To encourage informal networking and collaboration, our meeting space also features various pop-up “unconference” spaces, which include the IdeaLibrary, TinkerLab, and Shhh Room. The IdeaLibrary (Figure 5) is a space for impromptu brainstorming, networking, and discussion. We provide inspirational books on creativity, notepads, and other supplies to help participants kick-start conversations. The TinkerLab (Figure 6) is a mobile makerspace with some simple tools and kits for hands-on exploration and demonstrations of gaming, conductivity and DIY electronics, music-making, 3-D printing, and prototyping. Past available equipment included Creopop pens, Ozobot robots, 3Doodlers, Makey-Makeys, and LittleBits electronic kits. The Shhh Room is a space free of cell phones and computers and dedicated to quiet reflection. The space is also equipped with yoga mats, seat cushions, and meditative coloring books.
Figure 5: Books and a postcard mailing station in the 2016 IdeaLibrary.
Figure 6: Photos from the 2016 TinkerLab.
Because of the highly interactive hands-on nature of the sessions, we do not stream or record sessions. Instead, we emphasize real-time, face-to-face interaction. Instead, , to encourage that takeaways travel home with the attendees, we aim to document and share information from each year through community notetaking.. Each session has a designated volunteer notetaker who takes notes in an open Google document, which is open for editing and additions from all participants. Documents, such as slides, handouts, and takeaways are shared through both Sched, our online schedule manager, and through Google Docs post-conference.
The conference closes with a door prize raffle—open to everyone who completes our conference feedback survey. Immediately following the raffle, we host an open mic for sharing best conference lessons and feedback. The unedited, anonymous survey results are made public each year and are used for continuous re-thinking and improving of future events.
Networking & Local Connections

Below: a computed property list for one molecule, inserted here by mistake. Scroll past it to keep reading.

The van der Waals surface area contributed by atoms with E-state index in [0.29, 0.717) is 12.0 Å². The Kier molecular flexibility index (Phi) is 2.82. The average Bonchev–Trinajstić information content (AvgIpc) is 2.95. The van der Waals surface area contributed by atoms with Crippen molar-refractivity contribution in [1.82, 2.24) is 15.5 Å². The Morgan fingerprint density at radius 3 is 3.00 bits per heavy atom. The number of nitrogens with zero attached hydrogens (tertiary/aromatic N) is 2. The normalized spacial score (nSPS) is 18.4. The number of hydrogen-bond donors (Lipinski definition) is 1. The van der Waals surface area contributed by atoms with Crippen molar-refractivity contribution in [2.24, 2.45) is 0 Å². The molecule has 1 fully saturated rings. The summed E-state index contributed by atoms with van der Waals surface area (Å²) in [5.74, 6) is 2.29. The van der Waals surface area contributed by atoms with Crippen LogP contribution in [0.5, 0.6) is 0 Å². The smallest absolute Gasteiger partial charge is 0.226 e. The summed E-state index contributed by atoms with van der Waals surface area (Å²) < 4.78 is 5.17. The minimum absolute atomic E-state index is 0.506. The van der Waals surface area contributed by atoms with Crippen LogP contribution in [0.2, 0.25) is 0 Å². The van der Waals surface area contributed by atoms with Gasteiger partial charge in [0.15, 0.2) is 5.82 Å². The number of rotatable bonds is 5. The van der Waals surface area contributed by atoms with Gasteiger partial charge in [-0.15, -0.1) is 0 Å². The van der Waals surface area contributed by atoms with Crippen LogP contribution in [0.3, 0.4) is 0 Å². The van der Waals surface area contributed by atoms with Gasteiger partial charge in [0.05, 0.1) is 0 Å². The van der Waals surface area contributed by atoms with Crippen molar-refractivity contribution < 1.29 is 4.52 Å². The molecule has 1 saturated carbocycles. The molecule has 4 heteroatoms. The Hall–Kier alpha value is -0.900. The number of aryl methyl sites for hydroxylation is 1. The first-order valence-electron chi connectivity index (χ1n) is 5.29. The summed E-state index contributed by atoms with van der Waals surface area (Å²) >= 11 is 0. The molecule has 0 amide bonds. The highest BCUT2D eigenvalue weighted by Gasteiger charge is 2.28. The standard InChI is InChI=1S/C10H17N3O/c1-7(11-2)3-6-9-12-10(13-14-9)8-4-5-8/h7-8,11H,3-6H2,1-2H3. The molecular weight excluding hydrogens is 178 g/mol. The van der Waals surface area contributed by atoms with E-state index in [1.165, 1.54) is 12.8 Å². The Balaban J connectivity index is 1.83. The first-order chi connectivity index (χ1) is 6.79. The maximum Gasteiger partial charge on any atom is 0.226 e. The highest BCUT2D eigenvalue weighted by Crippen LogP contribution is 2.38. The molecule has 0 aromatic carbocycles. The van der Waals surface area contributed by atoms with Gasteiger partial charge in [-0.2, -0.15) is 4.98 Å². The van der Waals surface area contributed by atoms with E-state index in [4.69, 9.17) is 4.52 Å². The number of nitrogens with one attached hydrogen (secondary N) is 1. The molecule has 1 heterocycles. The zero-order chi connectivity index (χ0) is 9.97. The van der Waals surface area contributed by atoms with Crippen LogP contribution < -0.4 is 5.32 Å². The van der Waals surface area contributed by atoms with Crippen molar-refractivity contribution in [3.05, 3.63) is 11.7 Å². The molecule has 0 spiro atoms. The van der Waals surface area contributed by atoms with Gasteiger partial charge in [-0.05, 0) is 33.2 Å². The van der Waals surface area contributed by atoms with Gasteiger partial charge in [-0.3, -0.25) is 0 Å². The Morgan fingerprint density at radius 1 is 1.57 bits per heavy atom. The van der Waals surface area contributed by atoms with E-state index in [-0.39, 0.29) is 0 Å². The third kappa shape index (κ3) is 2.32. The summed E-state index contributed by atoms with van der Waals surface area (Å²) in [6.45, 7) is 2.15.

A major focus of The Collective is providing multiple opportunities for attendees to network with their peers. This is an important aspect of The Collective which builds a sense of community among attendees and, more importantly, presents opportunities for future collaboration outside of the annual gathering. We believe that the best networking events are those that build camaraderie through informal, shared experiences. We also use our networking events as a way to introduce attendees to the city of Knoxville as a great place to live and work by highlighting the best of Knoxville’s local dining and entertainment scenes. Professional gatherings often seem to take place in a vacuum, confined to the grounds of sterile conference centers. At The Collective, however, we’ve made concerted efforts to emphasize the place of our gathering—Knoxville, Tennessee, and just minutes from the University of Tennessee—and conduct the business of the meeting so as to benefit the community we call home.
Rather than host lunch or dinner at a hotel or conference center, we make it easy for participants to explore the city by locating our gathering a few minutes’ walk to downtown, providing custom maps of the city with recommended dining spots, and hosting our social events outside of the meeting space. Our first social activity offering is optional dine-arounds the evening before the conference: dutch-style dinners at downtown restaurants arranged by local hosts. These small group dinners provide an easy way to dine well in Knoxville and get to know attendees ahead of the main event. Each group of diners is led by a local host that not only leads the group’s walk to and from dinner but also answers questions about Knoxville attractions, what to expect at The Collective, etc.
We also partner with our local tourism board, VisitKnoxville, to use uncommon spaces for our complimentary reception and dinner for all attendees. In 2015, we hosted a Blues and BBQ night atop the iconic Sunsphere, built for the 1982 World’s Fair. In 2016, we organized a Southern Speakeasy at The Standard event venue in downtown Knoxville where the fifteen-piece Streamliners Jazz Orchestra performed while participants had photos taken in our photo booth, and enjoyed cocktails, a catered dinner from locally owned Rickard Ridge Barbeque, and nationally renowned Mag-Pies cakes.